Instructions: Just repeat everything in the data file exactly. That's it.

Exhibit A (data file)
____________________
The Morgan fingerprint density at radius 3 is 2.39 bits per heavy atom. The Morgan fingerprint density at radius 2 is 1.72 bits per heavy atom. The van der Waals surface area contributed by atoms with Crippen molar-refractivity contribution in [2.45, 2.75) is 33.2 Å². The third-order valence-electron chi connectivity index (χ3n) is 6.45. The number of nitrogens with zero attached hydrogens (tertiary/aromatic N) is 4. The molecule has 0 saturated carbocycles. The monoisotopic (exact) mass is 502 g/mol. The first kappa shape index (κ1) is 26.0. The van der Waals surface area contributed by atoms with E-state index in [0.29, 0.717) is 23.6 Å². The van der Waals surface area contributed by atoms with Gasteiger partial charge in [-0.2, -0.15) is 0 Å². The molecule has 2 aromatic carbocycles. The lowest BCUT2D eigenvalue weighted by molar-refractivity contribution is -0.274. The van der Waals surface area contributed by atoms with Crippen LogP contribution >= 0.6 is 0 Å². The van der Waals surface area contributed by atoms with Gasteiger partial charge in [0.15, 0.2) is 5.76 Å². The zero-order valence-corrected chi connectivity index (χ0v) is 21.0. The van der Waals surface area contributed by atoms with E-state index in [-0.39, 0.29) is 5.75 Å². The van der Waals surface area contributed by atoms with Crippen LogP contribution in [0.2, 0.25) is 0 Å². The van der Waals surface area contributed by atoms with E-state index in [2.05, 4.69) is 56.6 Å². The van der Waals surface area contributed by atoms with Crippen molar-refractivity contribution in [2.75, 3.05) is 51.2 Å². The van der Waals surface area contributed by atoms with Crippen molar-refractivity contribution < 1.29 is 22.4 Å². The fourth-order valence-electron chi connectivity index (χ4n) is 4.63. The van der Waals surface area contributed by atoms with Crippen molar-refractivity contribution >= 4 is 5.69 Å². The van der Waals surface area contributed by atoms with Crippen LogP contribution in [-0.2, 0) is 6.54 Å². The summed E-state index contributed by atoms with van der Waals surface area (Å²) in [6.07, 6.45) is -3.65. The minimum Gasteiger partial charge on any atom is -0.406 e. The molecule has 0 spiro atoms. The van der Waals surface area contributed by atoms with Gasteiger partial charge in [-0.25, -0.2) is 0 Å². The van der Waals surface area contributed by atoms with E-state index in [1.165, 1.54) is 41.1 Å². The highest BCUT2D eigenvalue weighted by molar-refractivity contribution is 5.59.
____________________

The Morgan fingerprint density at radius 3 is 2.39 bits per heavy atom. The Morgan fingerprint density at radius 2 is 1.72 bits per heavy atom. The van der Waals surface area contributed by atoms with Crippen molar-refractivity contribution in [2.45, 2.75) is 33.2 Å². The third-order valence-electron chi connectivity index (χ3n) is 6.45. The number of nitrogens with zero attached hydrogens (tertiary/aromatic N) is 4. The molecule has 0 saturated carbocycles. The monoisotopic (exact) mass is 502 g/mol. The first kappa shape index (κ1) is 26.0. The van der Waals surface area contributed by atoms with E-state index in [0.29, 0.717) is 23.6 Å². The van der Waals surface area contributed by atoms with Gasteiger partial charge in [-0.2, -0.15) is 0 Å². The molecule has 2 aromatic carbocycles. The lowest BCUT2D eigenvalue weighted by molar-refractivity contribution is -0.274. The van der Waals surface area contributed by atoms with Crippen LogP contribution >= 0.6 is 0 Å². The van der Waals surface area contributed by atoms with Gasteiger partial charge in [0.15, 0.2) is 5.76 Å². The zero-order valence-corrected chi connectivity index (χ0v) is 21.0. The van der Waals surface area contributed by atoms with E-state index in [-0.39, 0.29) is 5.75 Å². The van der Waals surface area contributed by atoms with Crippen LogP contribution in [0.2, 0.25) is 0 Å². The van der Waals surface area contributed by atoms with E-state index in [2.05, 4.69) is 56.6 Å². The van der Waals surface area contributed by atoms with Crippen molar-refractivity contribution in [2.75, 3.05) is 51.2 Å². The van der Waals surface area contributed by atoms with Crippen molar-refractivity contribution < 1.29 is 22.4 Å². The fourth-order valence-electron chi connectivity index (χ4n) is 4.63. The van der Waals surface area contributed by atoms with Crippen molar-refractivity contribution >= 4 is 5.69 Å². The van der Waals surface area contributed by atoms with Crippen LogP contribution in [-0.2, 0) is 6.54 Å². The summed E-state index contributed by atoms with van der Waals surface area (Å²) in [6.07, 6.45) is -3.65. The minimum Gasteiger partial charge on any atom is -0.406 e. The molecule has 0 spiro atoms. The van der Waals surface area contributed by atoms with Gasteiger partial charge in [-0.25, -0.2) is 0 Å². The van der Waals surface area contributed by atoms with E-state index in [1.165, 1.54) is 41.1 Å². The highest BCUT2D eigenvalue weighted by molar-refractivity contribution is 5.59.